This is a page to blether (chat) with the Teachers’ Reading Challenge community. We invite you to share reading experiences and great reads to inspire others.
Here you can leave messages, reply and like!
Title: The Goldfish Boy
Author: Lisa Thompson
Recommended for: Y5/6+
Good for discussing: OCD and anxiety
“Heartbreaking and heartwarming in equal measure. Makes you realise what a debilitating condition OCD is. Loved the main character and was with him all the way. A very useful book to recommend to children with anxiety issues in Years 5, 6 and upwards. And a real page turner. I was just dying to know who took the boy!”
This sounds great. I loved All The Things That Could Go Wrong by Stewart Foster so think I will love this, too
Title: The Boy at the Back of the Class
Author: Onjali Q. Rauf
Recommended for: KS2
Good for discussing: the refugee crisis
“I would recommend this book to any KS2 class to gain an understanding of the refugee crisis and the ”long-word">responsibilities we have as global citizens. It has great PSHE themes of friendship, loss and family."
Title: The Closest Things to Flying
Author: Gill Lewis
Recommended for: Y5/6
Good for discussing: racism, feminism, domestic violence
“Lovely story which cleverly charts the lives of two girls a hundred years apart. The plot covers some challenging issues such as racism, feminism and domestic violence but in an age appropriate and accessible way. Would recommend to children in Y5 and Y6.”
Title: The Somerset Tsunami
Author: Emma Carroll
Recommended for: 9-12 year olds
Top tip: read alongside lessons on the King James I witch hunts
“A gripping fictional tale based on true life events – the flooding of Somerset and the King James I witch hunts of the early 17th century. Fortune – the protagonist – is bold, brave and adventurous – everything a reader wants in their heroine. Having recently read The Mercies, by Kiran Millwood Hargrove, I was struck by the similarities of the events – a village of women, extreme weather events, witch hunts. A brilliant read – perfect for 9-12 year olds.”
I haven’t read The Mercies but I love Kiran Millwood Hargrave’s writing and I loved The Somerset Tsunami – I think it needs adding to be mound of books to read!
We invite you to add a book, then leave a rating and a review (you will be instructed to do this once your completed book has been added). This book will then be logged against your reading goal. You will be able to access your reviews through your personal profile at any time. By adding books and reaching your goal, your completers badge and certificate will be activated! You can also copy your review into your downloadable diary if you wish.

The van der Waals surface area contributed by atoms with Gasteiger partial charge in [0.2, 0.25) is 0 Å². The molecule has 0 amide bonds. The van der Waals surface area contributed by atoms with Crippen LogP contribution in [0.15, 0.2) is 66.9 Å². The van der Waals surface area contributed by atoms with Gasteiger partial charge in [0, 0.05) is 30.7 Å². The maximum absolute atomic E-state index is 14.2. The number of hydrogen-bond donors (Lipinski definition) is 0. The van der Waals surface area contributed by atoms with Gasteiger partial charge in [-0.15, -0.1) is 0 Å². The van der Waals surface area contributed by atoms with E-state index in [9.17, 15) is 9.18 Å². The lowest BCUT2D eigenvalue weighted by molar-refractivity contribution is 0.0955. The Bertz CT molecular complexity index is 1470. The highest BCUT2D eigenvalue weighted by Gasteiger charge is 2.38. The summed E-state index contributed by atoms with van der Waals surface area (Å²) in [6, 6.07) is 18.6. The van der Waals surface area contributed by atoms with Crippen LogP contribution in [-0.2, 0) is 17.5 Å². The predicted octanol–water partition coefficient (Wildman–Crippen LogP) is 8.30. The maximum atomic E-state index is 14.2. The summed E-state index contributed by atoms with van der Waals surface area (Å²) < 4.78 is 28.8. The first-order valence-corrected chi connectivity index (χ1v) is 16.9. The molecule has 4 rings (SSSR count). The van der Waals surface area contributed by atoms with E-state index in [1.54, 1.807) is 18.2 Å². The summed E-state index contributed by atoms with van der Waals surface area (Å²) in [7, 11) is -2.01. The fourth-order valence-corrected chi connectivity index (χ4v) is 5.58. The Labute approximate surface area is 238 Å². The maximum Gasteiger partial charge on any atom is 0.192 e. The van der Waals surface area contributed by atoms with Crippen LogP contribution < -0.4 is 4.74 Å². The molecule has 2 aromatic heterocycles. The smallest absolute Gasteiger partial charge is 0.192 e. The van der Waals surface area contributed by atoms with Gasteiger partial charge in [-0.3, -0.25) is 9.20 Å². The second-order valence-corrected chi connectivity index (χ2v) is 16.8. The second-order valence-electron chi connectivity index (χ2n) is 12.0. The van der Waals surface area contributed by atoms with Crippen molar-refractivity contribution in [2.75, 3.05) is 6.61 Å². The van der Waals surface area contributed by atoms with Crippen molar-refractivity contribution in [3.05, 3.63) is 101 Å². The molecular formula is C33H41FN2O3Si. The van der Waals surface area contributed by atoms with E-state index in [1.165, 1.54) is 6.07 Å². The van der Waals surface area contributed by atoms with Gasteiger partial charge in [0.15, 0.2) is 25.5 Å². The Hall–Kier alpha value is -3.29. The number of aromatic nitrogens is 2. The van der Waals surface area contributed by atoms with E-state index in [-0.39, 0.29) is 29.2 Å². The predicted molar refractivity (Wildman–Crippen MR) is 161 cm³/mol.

If you decide to log a book and leave a review you can also copy your review into the blether/message board. This way you can read each other’s reviews and comment, starting interesting discussions with the Teachers’ Reading Challenge community.
The audience for your review is either:
A) other teachers
B) children (for the relevant age group) so you can share it in school
Author: Kirsty Applebaum
Recommended for: Year 5+
Good for discussing: bullying and friendship
“An easy read for y5+ that introduces some really interesting philosophical and ethical ideas. A great introduction to the sci-fi realism genre 👍 Also deals with bullying and the importance of friendship and being brave enough to say sorry.”
Title: Runaway Robot
Author: Frank Cottrell Boyce
Recommended for: Year 4+
“An enjoyable read, I thought the slow reveal of what had happened to the Alfie (main character) was well crafted. Eric the Robot was a character a lot of children will like and Shatter’s way of speaking would be a good focus point of discussion on author’s intended meaning and ”long-word">characterisation. I would recommend to Year 4+ independent readers."
Title: Jemima Small versus the Universe
Author: Tamsin Winter
Good for discussing: bullying, empathy, representation, female empowerment
“This is such a lovely story of female empowerment. Any girl who was or is being bullied at school should find inspiration from this emotional story of a child on the cusp of young adulthood. The main character, Jemima, does have a valuable close friendship, a loving aunt, a group of people going through the same worries and an inspiring mentor. Still it is hard for her to shrug off the comments and stares from classmates and strangers. I will definitely be recommending this to students at school. Reading books like this helps develop empathy and this is a great example of providing characters that help children to see themselves in literature. It is also very funny in parts.”
Title: Magical Children: The Boy Who Could Fly
Author: Sally Gardner
Recommended for: LKS2
Top tip: link it with the story of Icarus if studying Greek mythology!
“I would recommend this for LKS2. When Thomas meets the fat fairy and wishes to be able to fly, he finds his escape from his family and a new friend in Mr Vinnie. There’s an ending that I wasn’t expecting which was nice. Could link with the story of Icarus.”